Jim: I remember teaching a group of DBAs from a large insurance firm with a huge data warehouse who had complained about their Exadata environment’s performance. I offered to help with some ancillary training and consulting. During the initial “meet and greet” conference call with their lead data architect and CIO about their issues, I asked whether they had followed the recommended best practices at the time – scrutinizing unnecessary indexes, making sure their table extents conformed to multiples of the 4MB ASM disk group AU size, and so forth – and found out that they’d done actually followed none of them.  

    Needless to say, I felt a bit like the psychiatrist who mistakenly took a wrong turn into a Star Trek convention hall: “So much to do, so little time.” I eventually led a performance tuning workshop with their DBAs and their application developers to help them understand how to wring the best performance from their Exadata environment, and claims reporting performance improved significantly afterwards.

    Bert, you also mentioned that you’re seeing many people looking for an Exadata alternative in the Cloud. What exactly are they looking for and why?

    Bert: My opinion is that most IT organizations on older generation Exadata database machines – say, the X4-2 and X5-2 line  must now either decide to upgrade to the current generation Exadata machines like the X7-2 line or find another alternative. Don’t get me wrong  this isn’t a criticism of Exadata; rather, it’s simply human nature to investigate potential alternatives when contemplating the time and effort that typically goes into a major upgrade. These organizations seem to hope that simply moving to the Cloud with its elastic, on-demand capacity can accommodate their performance requirements.

    This dilemma is exasperated by all the Cloud choices mentioned above available to DBAs, many of who have yet to acquire sufficient experience or adequate time to benchmark their current application workloads so that they can formulate the best possible decision. However, I do think that with proper preparation and expectations being defined, these people are exercising prudent planning by investigating all their options – including those in the Cloud.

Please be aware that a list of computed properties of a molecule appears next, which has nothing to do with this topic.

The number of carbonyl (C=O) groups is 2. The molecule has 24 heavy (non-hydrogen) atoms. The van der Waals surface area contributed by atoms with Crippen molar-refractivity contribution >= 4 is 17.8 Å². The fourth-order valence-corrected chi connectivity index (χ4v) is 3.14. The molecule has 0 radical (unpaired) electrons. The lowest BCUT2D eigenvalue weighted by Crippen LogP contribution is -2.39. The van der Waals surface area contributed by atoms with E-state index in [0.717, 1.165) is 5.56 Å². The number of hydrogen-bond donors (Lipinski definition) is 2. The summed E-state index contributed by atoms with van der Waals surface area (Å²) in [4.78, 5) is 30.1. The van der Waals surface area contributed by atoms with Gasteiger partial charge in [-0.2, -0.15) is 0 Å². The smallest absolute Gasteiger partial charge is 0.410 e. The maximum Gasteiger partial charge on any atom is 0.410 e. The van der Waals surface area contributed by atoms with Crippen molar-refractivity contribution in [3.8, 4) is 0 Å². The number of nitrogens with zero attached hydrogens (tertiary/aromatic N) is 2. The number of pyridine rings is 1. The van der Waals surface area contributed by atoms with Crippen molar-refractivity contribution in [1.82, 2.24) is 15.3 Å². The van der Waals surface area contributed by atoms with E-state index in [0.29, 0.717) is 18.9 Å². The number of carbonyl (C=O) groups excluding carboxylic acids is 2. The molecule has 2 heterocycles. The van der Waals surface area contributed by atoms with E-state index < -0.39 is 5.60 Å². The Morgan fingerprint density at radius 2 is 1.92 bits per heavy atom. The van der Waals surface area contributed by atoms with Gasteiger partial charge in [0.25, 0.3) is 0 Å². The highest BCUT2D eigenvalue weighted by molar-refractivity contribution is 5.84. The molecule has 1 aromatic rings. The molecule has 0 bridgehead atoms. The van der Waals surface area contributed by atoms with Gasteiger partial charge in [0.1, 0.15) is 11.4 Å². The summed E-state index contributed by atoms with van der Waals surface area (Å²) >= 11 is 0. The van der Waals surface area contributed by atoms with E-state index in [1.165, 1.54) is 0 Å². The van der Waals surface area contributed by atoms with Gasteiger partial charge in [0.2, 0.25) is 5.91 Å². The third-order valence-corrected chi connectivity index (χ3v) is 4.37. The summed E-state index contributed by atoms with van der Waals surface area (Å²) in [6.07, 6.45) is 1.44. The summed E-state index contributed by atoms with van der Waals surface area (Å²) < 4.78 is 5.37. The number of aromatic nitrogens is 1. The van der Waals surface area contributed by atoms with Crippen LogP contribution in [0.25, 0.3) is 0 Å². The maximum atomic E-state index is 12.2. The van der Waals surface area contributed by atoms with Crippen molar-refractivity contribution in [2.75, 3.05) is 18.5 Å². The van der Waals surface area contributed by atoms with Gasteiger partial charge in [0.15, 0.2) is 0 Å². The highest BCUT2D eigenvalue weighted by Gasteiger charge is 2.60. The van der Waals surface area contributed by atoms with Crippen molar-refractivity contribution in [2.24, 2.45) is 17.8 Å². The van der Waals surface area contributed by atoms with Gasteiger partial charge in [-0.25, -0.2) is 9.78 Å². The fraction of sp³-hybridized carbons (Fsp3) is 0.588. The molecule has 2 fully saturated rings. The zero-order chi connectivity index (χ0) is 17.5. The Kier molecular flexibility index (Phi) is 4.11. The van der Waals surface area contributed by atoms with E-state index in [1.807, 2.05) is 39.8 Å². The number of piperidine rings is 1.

I might even suggest that this is no different than in the old days, circa 1990’s or early 2000’s, when DBAs would compare all the server and storage vendor hardware combinations possible. It’s just back then we were comfortable with such comparisons. It’s likely that in a few short years we’ll be far more comfortable with this new way of doing things.

    "With proper preparation and expectations being defined, these people are exercising prudent planning by investigating all their options – including those in the Cloud."

    Expecting Performance Improvements Without Adequate Cloud Experience

    Jim: That answer mentions expectations which you quoted as part of the third issue: IT organizations attempt moving their database from on-premises Exadata to non-Exadata in the Cloud, yet they unreasonably expect equal or at least acceptable application performance without making any changes to their databases. Can you provide some examples of what you’ve seen?